A different version of this review was posted 10/12/09 in my meta/review blog
The Sword of the Lady continues the quest of Rudi and friends for the mysterious, apparently “magical” sword which is essential to winning the war against the CUT, a religious cult that is literally in league with the devil. At the end of the previous book, Rudi had been sent on a side-quest by the Bossman of Iowa. This quest is to recover treasure from a caravan that had been attacked with no survivors in an area infested with cannibals. This quest turns out to extremely simple for Rudi however, who ends up adopting an entire tribe of half-feral teenagers. The kids turn out to be very helpful when representatives from the CUT decide to arrange a coup.
In addition to the action and adventure of the quest, there is a great deal of camaraderie and even romance, but the only romantic relationship that does not seem too contrived is the one between Frederick Thurston and Virginia Kane. The other major romantic relationship, the one between Rudi and Mathilda is extremely predictable, right down to the Classic Misunderstanding of Something Relatively Innocent on Mathilda’s part.
Our Heroes decide to hail Rudi as High King despite various political obstacles (that magically disappear despite being major concerns in previous books The Sunrise Lands and The Scourge of God). Rudi accepts under protest. (And no one back home raises a fuss about it either for the most part except for poor Signe Havel who has been cast into the role of Jealous Ice Queen.)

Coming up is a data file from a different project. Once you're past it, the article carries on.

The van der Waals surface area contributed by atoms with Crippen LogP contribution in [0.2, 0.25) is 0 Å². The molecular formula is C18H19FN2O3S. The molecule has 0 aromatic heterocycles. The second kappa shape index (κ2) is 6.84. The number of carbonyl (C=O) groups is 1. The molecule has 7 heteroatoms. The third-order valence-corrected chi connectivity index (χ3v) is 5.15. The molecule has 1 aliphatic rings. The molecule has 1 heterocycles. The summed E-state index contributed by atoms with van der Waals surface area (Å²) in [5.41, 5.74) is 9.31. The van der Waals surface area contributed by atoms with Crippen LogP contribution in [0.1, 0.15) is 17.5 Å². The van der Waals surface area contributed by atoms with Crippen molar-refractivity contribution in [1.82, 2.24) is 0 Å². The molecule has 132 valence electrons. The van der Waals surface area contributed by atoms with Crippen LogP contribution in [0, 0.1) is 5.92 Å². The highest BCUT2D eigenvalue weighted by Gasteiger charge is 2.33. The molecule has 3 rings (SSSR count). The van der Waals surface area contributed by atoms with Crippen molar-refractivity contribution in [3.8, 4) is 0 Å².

I did like this over all, though with a few reservations. For instance, I am not very fond of the various “plot anvils” that have been dropped on my head since Rudi was introduced. Stirling has thrown every Great and Mighty King symbol at the poor kid since he was a baby.
I liked the “family reunion” between Ingolf and his brother (and his brother’s family) and the encounter with the Neo-Vikings, but could have done without the Moorish Pirates. (This is mostly because the Moorish Pirates were apparently easily fooled into thinking a priest of the CUT was actually a Muslim imam despite some pretty good evidence to the contrary. Of course, it was pretty clear that the pirates were motivated more by profit than the Prophet, and the CUT priest was definitely a Sith Lord, so they are provisionally excused for being stupid.) Enlisting the aid of a pirate whom they have captured and convinced that the CUT priest was one of the bad guys, Rudi and his friends make it to Nantucket and the Sword.
And this is the point where it becomes necessary to have read the Nantucket sequence of this series, for reasons that may or may not cause you to beat your head against the nearest flat surface. (On the other hand, it was nice to have my suspicions confirmed about who created caused the anomaly that created the Change.) If you are a longtime fan of Stirling, or just a casual reader, do check this book and this series out. There are some great in-jokes in here, and the action is fast paced and fun.